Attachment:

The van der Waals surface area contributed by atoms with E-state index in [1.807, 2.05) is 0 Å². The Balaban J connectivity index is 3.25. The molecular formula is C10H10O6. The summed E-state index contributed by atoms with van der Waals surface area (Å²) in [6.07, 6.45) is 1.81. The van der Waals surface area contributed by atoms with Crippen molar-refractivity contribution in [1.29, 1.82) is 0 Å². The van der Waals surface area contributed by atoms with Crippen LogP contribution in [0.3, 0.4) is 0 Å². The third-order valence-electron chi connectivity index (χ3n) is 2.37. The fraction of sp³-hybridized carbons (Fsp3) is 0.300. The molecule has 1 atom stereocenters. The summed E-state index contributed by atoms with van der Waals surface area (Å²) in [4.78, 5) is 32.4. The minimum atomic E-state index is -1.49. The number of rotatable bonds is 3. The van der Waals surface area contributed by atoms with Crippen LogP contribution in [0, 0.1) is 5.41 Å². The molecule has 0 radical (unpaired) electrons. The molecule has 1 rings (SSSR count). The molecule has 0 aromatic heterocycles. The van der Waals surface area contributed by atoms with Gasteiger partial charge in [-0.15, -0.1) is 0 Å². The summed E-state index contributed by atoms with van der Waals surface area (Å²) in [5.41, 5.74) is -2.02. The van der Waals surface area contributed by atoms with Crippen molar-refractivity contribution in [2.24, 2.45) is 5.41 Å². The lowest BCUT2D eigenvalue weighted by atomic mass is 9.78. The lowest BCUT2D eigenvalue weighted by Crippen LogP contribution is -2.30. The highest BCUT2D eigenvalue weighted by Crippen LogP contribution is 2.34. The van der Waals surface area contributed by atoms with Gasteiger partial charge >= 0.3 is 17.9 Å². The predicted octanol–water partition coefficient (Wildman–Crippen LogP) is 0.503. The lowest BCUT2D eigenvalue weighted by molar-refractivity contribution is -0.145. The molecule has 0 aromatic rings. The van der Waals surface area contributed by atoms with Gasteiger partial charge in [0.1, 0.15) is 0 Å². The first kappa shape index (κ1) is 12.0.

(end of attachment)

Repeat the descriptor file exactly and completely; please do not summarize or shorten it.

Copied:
The van der Waals surface area contributed by atoms with E-state index in [1.807, 2.05) is 0 Å². The Balaban J connectivity index is 3.25. The molecular formula is C10H10O6. The summed E-state index contributed by atoms with van der Waals surface area (Å²) in [6.07, 6.45) is 1.81. The van der Waals surface area contributed by atoms with Crippen molar-refractivity contribution in [1.29, 1.82) is 0 Å². The van der Waals surface area contributed by atoms with Crippen LogP contribution in [0.3, 0.4) is 0 Å². The third-order valence-electron chi connectivity index (χ3n) is 2.37. The fraction of sp³-hybridized carbons (Fsp3) is 0.300. The molecule has 1 atom stereocenters. The summed E-state index contributed by atoms with van der Waals surface area (Å²) in [4.78, 5) is 32.4. The minimum atomic E-state index is -1.49. The number of rotatable bonds is 3. The van der Waals surface area contributed by atoms with Crippen LogP contribution in [0, 0.1) is 5.41 Å². The molecule has 0 radical (unpaired) electrons. The molecule has 1 rings (SSSR count). The molecule has 0 aromatic heterocycles. The van der Waals surface area contributed by atoms with Gasteiger partial charge in [-0.15, -0.1) is 0 Å². The summed E-state index contributed by atoms with van der Waals surface area (Å²) in [5.41, 5.74) is -2.02. The van der Waals surface area contributed by atoms with Crippen molar-refractivity contribution in [2.24, 2.45) is 5.41 Å². The lowest BCUT2D eigenvalue weighted by atomic mass is 9.78. The lowest BCUT2D eigenvalue weighted by Crippen LogP contribution is -2.30. The highest BCUT2D eigenvalue weighted by Crippen LogP contribution is 2.34. The van der Waals surface area contributed by atoms with Gasteiger partial charge >= 0.3 is 17.9 Å². The predicted octanol–water partition coefficient (Wildman–Crippen LogP) is 0.503. The lowest BCUT2D eigenvalue weighted by molar-refractivity contribution is -0.145. The molecule has 0 aromatic rings. The van der Waals surface area contributed by atoms with Gasteiger partial charge in [0.1, 0.15) is 0 Å². The first kappa shape index (κ1) is 12.0.